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Dozens learn about U.S.-Dakota War sites in New Ulm

Staff photo by Fritz Busch Terry Sveine of the Brown County Historical Society leads an adult walking tour of downtown New Ulm U.S.-Dakota War sites Saturday.

NEW ULM — With vigor and passion, Terry Sveine led an adult walking tour of downtown New Ulm U.S.-Dakota War sites Saturday.

Sveine said the Dakota were beset by broken treaty promises after giving up their Southern Minnesota land more than 150 years ago.

Their hardships let to a flashpoint that erupted in violence in August 1862.

He said it was reported a number of Dakota stole eggs from settlers at Acton, in what is now Meeker County, south of Grove City in August 1862. The incident erupted in violence when the Dakota killed the settlers who tried to stop them.

The flames of violence were stoked by a number of issues.

Staff photo by Fritz Busch Terry Sveine of the Brown County Historical Society points to a map on a historic plaque to explain the events of the Battle of New Ulm during a tour of downtown US-Dakota War sites Saturday.

Sveine said the Dakota were coerced by white people to cut their hair, wear Western clothing and change their religion. On top of that, many of them were starving, before about a third of them decided to go to war.

“They saw going to war as the only way to get their land back,” Sveine said.

He talked about the Milford Massacre, when 52 Milford Township settlers were killed by the Dakota on Aug. 18, 1862. Milford Township was considered to have the highest percentage of its population lost in the entire war.

The largest group of Milford settlers were ambushed about five miles west of New Ulm while crossing a bridge. Survivors managed to escape to New Ulm and warn settlers of a coming attack. A monument honoring the memory of the 52 settlers is located north of Essig, just west of County Road 29, eight miles west of New Ulm.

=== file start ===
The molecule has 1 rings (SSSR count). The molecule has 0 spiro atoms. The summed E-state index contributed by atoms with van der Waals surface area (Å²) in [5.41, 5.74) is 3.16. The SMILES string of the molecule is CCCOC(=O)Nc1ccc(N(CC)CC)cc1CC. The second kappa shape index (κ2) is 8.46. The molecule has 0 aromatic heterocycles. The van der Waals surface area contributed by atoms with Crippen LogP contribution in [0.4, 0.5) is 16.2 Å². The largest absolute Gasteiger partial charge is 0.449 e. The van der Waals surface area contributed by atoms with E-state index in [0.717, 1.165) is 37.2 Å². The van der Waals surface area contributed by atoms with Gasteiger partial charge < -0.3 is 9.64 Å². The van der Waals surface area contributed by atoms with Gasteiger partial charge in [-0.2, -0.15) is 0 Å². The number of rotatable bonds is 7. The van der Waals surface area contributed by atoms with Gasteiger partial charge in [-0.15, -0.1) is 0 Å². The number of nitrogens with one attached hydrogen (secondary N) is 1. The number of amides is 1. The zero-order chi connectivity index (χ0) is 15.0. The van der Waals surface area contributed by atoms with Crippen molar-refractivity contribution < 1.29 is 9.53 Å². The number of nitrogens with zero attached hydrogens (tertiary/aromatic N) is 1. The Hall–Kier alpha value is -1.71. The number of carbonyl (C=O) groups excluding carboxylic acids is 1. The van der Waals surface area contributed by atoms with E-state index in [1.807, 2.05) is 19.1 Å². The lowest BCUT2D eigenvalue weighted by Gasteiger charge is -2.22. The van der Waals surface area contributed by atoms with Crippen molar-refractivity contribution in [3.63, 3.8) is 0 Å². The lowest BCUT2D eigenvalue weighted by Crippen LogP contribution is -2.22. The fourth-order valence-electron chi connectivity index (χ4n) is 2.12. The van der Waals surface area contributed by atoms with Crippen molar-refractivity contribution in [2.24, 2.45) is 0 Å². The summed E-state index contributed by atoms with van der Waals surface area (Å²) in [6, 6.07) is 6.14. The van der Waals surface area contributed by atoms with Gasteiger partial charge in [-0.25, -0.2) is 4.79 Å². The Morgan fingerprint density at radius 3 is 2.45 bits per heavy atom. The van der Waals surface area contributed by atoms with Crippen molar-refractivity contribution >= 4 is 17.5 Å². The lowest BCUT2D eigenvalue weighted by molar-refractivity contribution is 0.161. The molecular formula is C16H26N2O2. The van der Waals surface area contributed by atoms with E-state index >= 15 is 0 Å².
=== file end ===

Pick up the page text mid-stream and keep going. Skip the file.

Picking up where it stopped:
New Ulm was attacked the next day and again four days later. Sveine said a number of buildings not located downtown, were set on fire by settlers to prevent them from being occupied by the Dakota.

New Ulm settlers prepared for the attack in other ways including barricading streets and packing women and children into three downtown buildings.

“A thunderstorm wet the Indians’ ammunition and they dispersed,” Sveine said.

Led by New Ulm defender Jacob Nix, a small number of settlers returned fire. Six settlers died in the first New Ulm attack. Five were wounded including Nix, who lost a finger to gun fire.

Sveine said a hospital, manned by several doctors was set up for the second attack on New Ulm. Citizen-soldiers from St. Peter, Le Sueur, Mankato, Lafayette and New Ulm battled helped protect more than 1,000 settlers barricaded in downtown New Ulm.

“Barricades were set up with pieces of wood and mattresses,” Sveine. “Some people call this a conflict. It was a full-blown war.”

The Dakota circled New Ulm but soldiers charged out of the downtown barricades and drove out the Dakota that had superior numbers.

The next day, faced with a shortage of food, ammunition and disease epidemics, about 2,000 people evacuated New Ulm. They made it safely to Mankato, escorted by about 150 troops.

Sveine said about 650 settlers died in the war, he described as including the largest attack on a town by Indians.

On Dec. 26, 1862, 38 Indian men were hanged in Mankato. Sveine said it was the largest simultaneous mass hanging in U.S. history.

“Sham trials were held. Some lasted just three minutes in a language foreign to the Indians,” Sveine said.

The commemoration of the 1862 US-Dakota War continues today with a tour of the Pioneer section of the New Ulm City Cemetery, starting at 2 p.m.

For more information, visit http://www.browncountyhistorymn.org/

fbusch@nujournal.com

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